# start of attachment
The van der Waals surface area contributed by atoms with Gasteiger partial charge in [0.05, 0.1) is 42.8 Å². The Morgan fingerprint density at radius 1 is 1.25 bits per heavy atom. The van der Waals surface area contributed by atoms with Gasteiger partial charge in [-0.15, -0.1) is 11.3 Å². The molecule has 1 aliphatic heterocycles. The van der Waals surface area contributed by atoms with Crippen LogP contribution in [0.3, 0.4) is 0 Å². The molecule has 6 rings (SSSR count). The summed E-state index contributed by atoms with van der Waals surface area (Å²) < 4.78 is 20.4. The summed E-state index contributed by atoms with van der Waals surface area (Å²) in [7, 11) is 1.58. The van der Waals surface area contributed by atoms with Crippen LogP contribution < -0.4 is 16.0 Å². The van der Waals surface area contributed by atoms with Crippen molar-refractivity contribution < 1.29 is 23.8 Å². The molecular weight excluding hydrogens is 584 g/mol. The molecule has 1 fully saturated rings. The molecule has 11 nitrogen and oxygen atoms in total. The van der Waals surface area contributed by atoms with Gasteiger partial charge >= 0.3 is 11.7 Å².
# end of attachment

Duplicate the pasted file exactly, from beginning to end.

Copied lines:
The van der Waals surface area contributed by atoms with Gasteiger partial charge in [0.05, 0.1) is 42.8 Å². The Morgan fingerprint density at radius 1 is 1.25 bits per heavy atom. The van der Waals surface area contributed by atoms with Gasteiger partial charge in [-0.15, -0.1) is 11.3 Å². The molecule has 1 aliphatic heterocycles. The van der Waals surface area contributed by atoms with Crippen LogP contribution in [0.3, 0.4) is 0 Å². The molecule has 6 rings (SSSR count). The summed E-state index contributed by atoms with van der Waals surface area (Å²) < 4.78 is 20.4. The summed E-state index contributed by atoms with van der Waals surface area (Å²) in [7, 11) is 1.58. The van der Waals surface area contributed by atoms with Crippen LogP contribution < -0.4 is 16.0 Å². The van der Waals surface area contributed by atoms with Crippen molar-refractivity contribution < 1.29 is 23.8 Å². The molecular weight excluding hydrogens is 584 g/mol. The molecule has 1 fully saturated rings. The molecule has 11 nitrogen and oxygen atoms in total. The van der Waals surface area contributed by atoms with Gasteiger partial charge >= 0.3 is 11.7 Å².